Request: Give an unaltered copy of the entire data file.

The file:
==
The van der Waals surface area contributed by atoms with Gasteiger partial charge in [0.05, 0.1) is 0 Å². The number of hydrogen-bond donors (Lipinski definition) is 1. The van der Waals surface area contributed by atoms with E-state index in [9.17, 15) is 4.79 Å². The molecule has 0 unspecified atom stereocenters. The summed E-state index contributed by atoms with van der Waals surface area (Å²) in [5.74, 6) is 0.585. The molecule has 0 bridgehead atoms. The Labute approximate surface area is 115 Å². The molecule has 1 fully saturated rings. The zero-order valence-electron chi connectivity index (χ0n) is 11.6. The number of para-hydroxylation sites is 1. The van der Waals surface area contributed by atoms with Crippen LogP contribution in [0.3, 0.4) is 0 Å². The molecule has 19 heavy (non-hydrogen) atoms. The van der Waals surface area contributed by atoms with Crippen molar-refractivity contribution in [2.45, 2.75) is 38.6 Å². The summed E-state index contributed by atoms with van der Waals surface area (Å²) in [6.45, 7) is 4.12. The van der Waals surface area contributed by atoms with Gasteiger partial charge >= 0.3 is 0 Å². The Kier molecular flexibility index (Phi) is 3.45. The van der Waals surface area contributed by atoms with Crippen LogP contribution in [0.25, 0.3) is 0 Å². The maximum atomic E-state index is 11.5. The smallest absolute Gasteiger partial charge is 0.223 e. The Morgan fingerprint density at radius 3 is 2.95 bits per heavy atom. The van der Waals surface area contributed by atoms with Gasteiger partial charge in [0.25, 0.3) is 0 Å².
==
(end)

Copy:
The van der Waals surface area contributed by atoms with Gasteiger partial charge in [0.05, 0.1) is 0 Å². The number of hydrogen-bond donors (Lipinski definition) is 1. The van der Waals surface area contributed by atoms with E-state index in [9.17, 15) is 4.79 Å². The molecule has 0 unspecified atom stereocenters. The summed E-state index contributed by atoms with van der Waals surface area (Å²) in [5.74, 6) is 0.585. The molecule has 0 bridgehead atoms. The Labute approximate surface area is 115 Å². The molecule has 1 fully saturated rings. The zero-order valence-electron chi connectivity index (χ0n) is 11.6. The number of para-hydroxylation sites is 1. The van der Waals surface area contributed by atoms with Crippen LogP contribution in [0.3, 0.4) is 0 Å². The molecule has 19 heavy (non-hydrogen) atoms. The van der Waals surface area contributed by atoms with Crippen molar-refractivity contribution in [2.45, 2.75) is 38.6 Å². The summed E-state index contributed by atoms with van der Waals surface area (Å²) in [6.45, 7) is 4.12. The van der Waals surface area contributed by atoms with Gasteiger partial charge >= 0.3 is 0 Å². The Kier molecular flexibility index (Phi) is 3.45. The van der Waals surface area contributed by atoms with Crippen LogP contribution in [0.25, 0.3) is 0 Å². The maximum atomic E-state index is 11.5. The smallest absolute Gasteiger partial charge is 0.223 e. The Morgan fingerprint density at radius 3 is 2.95 bits per heavy atom. The van der Waals surface area contributed by atoms with Gasteiger partial charge in [0.25, 0.3) is 0 Å².